Wurlitzer developed a keyboard lab system to stimulate group teaching programs and promote organ sales.
The marketing of musical instruments throughout the 1950s and 1960s had two main refrains: every family needs a piano in the home and every child should be enrolled in school music. Local newspapers and the radio were the advertising media of choice, and dealer-sponsored school instrument rental programs were the mechanism for drawing children into music.
Band clinics sponsored by manufacturers also emerged as an important way to promote school music. The Olds Band Instrument Company was the first to use such a program, but others soon followed. Well-known musicians such as Rafael Mendez and Doc Severinsen were often hired by manufacturers to visit their dealers. The visiting artist gave demonstrations, talked to parents and kids, and played with the school band, inspiring thousands of children to take up a musical instrument.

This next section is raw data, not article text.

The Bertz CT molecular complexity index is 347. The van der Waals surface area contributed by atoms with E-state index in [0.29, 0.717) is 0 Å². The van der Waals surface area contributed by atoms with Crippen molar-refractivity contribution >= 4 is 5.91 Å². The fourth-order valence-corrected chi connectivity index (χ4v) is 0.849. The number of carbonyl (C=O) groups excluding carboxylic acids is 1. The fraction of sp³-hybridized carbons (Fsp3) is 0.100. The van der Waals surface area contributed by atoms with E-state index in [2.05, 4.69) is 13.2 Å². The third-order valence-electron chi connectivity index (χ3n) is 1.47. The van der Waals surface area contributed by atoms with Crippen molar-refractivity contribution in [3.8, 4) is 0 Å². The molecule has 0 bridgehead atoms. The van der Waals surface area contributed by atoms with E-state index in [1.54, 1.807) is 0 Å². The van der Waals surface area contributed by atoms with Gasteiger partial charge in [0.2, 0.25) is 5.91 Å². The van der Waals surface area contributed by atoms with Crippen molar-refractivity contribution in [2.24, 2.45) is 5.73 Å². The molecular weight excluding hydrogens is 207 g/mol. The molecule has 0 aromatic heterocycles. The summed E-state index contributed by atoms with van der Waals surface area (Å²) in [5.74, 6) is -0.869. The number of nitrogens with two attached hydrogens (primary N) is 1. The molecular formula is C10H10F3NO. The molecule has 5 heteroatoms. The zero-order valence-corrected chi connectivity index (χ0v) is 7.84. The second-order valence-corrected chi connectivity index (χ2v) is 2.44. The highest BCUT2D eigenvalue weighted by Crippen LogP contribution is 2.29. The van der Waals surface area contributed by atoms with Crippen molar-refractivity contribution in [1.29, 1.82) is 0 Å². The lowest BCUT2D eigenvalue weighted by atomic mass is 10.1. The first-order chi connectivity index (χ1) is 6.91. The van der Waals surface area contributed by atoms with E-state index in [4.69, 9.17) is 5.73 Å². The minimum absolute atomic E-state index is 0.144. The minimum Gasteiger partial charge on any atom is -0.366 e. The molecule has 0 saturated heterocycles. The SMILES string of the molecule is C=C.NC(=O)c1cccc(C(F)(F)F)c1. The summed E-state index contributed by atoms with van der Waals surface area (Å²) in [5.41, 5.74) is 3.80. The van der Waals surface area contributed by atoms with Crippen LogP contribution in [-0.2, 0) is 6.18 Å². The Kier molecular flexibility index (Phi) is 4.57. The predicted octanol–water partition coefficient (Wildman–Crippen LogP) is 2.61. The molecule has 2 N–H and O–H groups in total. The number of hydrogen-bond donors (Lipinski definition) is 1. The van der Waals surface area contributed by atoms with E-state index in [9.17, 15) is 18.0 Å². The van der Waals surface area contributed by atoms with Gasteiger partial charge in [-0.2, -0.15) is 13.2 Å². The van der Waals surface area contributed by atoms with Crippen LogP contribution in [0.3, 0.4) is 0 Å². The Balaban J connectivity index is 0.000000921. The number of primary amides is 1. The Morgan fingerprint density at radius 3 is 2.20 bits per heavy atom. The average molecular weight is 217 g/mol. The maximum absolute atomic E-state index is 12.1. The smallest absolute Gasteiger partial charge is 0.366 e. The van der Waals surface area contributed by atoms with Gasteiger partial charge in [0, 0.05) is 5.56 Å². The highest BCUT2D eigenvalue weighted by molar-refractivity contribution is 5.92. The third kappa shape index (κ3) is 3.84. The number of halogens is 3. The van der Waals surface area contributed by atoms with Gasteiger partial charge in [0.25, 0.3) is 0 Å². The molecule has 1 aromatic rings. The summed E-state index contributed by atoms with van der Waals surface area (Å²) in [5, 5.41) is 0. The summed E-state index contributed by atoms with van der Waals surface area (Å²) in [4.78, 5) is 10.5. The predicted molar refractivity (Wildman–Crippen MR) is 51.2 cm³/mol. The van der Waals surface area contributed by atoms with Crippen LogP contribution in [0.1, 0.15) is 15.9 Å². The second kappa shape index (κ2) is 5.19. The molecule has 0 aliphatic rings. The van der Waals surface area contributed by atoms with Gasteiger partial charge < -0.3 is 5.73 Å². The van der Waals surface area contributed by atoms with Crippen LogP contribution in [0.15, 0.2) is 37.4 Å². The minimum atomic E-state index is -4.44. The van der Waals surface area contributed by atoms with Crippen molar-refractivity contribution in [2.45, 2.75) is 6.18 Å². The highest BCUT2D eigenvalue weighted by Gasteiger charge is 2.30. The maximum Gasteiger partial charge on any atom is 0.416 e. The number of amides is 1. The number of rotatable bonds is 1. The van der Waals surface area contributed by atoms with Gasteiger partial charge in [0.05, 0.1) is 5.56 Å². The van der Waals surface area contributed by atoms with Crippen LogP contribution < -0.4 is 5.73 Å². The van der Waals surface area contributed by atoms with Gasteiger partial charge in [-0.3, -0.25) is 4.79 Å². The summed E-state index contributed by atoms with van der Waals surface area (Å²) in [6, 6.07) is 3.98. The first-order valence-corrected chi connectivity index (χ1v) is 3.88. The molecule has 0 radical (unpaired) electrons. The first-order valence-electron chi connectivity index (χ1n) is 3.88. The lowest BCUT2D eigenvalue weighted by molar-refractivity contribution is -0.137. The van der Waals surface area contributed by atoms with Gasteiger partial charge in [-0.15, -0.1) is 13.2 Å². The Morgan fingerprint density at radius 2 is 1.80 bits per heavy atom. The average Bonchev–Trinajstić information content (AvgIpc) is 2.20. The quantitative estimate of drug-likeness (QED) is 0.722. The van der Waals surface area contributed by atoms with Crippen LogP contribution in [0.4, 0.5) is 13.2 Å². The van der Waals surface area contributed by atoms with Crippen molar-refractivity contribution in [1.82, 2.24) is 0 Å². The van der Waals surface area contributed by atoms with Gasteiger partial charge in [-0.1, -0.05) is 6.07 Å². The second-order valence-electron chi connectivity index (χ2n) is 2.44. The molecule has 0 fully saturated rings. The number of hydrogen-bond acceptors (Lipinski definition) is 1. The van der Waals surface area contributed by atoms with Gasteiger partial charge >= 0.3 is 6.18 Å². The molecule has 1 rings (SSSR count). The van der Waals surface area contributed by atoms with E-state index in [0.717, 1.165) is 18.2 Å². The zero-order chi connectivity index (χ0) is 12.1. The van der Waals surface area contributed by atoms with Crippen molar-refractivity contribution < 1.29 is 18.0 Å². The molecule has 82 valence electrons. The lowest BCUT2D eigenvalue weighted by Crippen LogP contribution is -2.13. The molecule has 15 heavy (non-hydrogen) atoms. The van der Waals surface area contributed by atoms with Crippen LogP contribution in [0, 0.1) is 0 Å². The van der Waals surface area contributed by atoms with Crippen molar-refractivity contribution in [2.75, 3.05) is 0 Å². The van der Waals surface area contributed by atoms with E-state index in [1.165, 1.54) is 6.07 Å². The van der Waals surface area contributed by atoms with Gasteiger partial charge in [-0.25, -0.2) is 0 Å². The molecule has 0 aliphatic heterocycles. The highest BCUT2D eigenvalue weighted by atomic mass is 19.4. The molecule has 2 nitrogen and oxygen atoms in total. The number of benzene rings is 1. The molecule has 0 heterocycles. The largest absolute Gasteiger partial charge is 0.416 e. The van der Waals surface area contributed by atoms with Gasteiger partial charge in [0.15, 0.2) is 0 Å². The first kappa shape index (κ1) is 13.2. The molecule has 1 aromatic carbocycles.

Advertising was aimed at middle-class families during this period. It emphasized the importance of music to a child’s future.
A Renaissance in Music Education
Manufacturers and dealers worked together to support music in the schools during the 1950s and 1960s. As they perfected the instrument rental program, the number of beginners grew from one million a year in 1950 to three million a year by 1966.
Other branches of the industry were actively involved in music education as well. Hammond Organ Company hired keyboard educator Robert Pace to develop a method for group organ instruction. Piano manufacturers also retained Pace to interest educators in class piano instruction. They were moderately successful.
In addition, most retailers offered lessons on a wide variety of instruments. Some hired music educators to establish in-store education departments.
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